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This book explores the possibility for an anthropology of services and outlines a practice approach to designing services. The reader is taken on a journey that Blomberg and Darrah have been on for the better part of a decade from their respective positions helping to establish a services research group within a large global enterprise and an applied anthropology master's program at a Silicon Valley university. They delve into the world of services to understand both how services are being conceptualized today and the possible benefits that might result from taking an anthropological view on services and their design. The authors argue that the anthropological gaze can be useful precisely because it combines attention to details of everyday life with consideration of the larger milieu in which those details make sense. Furthermore, it asks us to reflect upon and assess our own perspectives on that which we hope to understand and change. Central to their exploration is the question of how to conceptualize and engage with the world of services given their heterogeneity, the increasing global importance of the service economy, and the possibilities introduced for an engaged scholarship on service design. While discourse on services and service design can imply something distinctively new, the authors point to parallels with what is known about how humans have engaged with each other and the material world over millennia. Establishing the ubiquity of services as a starting point, the authors go on to consider the limits of design when the boundaries and connections between what can be designed and what can only be performed are complex and deeply mediated. In this regard the authors outline a practice approach to designing that acknowledges that designing involves participating in a social context, that design and use occur in concert, that people populate a world that has been largely built by and with others, and that formal models of services are impoverished representations of human performance. An Anthropology of Services draws attention to the conceptual and methodological messiness of service worlds while providing the reader with strategies for intervening in these worlds for human betterment as complex and challenging as that may be.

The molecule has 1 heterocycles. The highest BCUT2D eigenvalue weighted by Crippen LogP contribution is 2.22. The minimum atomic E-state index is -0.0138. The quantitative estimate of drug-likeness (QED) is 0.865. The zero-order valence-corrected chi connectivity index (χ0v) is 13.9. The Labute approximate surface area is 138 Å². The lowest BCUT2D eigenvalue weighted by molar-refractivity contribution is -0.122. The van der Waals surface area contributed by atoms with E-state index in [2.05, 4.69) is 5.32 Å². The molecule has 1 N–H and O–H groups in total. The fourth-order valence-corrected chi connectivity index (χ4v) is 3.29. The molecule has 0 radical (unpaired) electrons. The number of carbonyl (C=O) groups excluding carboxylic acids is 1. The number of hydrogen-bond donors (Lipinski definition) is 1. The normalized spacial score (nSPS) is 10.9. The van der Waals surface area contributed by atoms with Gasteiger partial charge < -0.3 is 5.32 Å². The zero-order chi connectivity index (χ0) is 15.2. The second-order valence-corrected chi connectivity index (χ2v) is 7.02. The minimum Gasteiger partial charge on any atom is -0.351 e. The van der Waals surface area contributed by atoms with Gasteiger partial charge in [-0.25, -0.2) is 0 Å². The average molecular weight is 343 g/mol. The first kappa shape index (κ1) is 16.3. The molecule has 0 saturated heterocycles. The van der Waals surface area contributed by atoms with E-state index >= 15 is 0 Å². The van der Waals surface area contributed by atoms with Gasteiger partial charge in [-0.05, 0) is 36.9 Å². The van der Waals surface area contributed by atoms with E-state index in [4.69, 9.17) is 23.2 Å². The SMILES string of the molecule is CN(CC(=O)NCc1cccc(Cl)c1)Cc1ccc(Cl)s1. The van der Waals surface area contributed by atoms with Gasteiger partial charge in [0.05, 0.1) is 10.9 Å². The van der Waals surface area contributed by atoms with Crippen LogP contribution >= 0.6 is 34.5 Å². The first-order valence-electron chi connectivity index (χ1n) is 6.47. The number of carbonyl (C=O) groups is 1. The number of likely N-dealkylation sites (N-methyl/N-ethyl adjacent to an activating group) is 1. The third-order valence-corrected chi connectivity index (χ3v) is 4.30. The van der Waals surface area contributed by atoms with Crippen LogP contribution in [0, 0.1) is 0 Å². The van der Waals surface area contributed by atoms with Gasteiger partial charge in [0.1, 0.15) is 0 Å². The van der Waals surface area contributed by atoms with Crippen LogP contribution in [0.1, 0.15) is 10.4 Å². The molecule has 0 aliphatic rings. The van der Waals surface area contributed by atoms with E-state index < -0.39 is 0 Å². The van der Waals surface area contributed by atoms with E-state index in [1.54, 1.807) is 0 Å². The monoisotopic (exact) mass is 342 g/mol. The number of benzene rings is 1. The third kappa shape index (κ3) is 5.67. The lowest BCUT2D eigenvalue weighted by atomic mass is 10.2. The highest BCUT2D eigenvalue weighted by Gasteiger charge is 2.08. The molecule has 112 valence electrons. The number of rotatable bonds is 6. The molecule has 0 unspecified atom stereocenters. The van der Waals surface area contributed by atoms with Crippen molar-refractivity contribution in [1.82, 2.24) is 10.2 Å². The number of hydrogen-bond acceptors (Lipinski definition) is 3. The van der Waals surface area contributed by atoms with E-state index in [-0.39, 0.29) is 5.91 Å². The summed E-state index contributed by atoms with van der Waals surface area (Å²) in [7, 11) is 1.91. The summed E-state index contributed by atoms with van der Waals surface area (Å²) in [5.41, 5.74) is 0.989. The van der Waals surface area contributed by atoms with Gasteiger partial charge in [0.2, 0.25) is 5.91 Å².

Designing for Gesture and Tangible Interaction

Designing for Gesture and Tangible Interaction Author Mary Lou Maher
ISBN-10 9781627058865
Release 2017-03-15
Pages 111
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Interactive technology is increasingly integrated with physical objects that do not have a traditional keyboard and mouse style of interaction, and many do not even have a display. These objects require new approaches to interaction design, referred to as post-WIMP (Windows, Icons, Menus, and Pointer) or as embodied interaction design. This book provides an overview of the design opportunities and issues associated with two embodied interaction modalities that allow us to leave the traditional keyboard behind: tangible and gesture interaction. We explore the issues in designing for this new age of interaction by highlighting the significance and contexts for these modalities. We explore the design of tangible interaction with a reconceptualization of the traditional keyboard as a Tangible Keyboard, and the design of interactive three-dimensional (3D) models as Tangible Models. We explore the design of gesture interaction through the design of gesture-base commands for a walk-up-and-use information display, and through the design of a gesture-based dialogue for the willful marionette. We conclude with design principles for tangible and gesture interaction and a call for research on the cognitive effects of these modalities.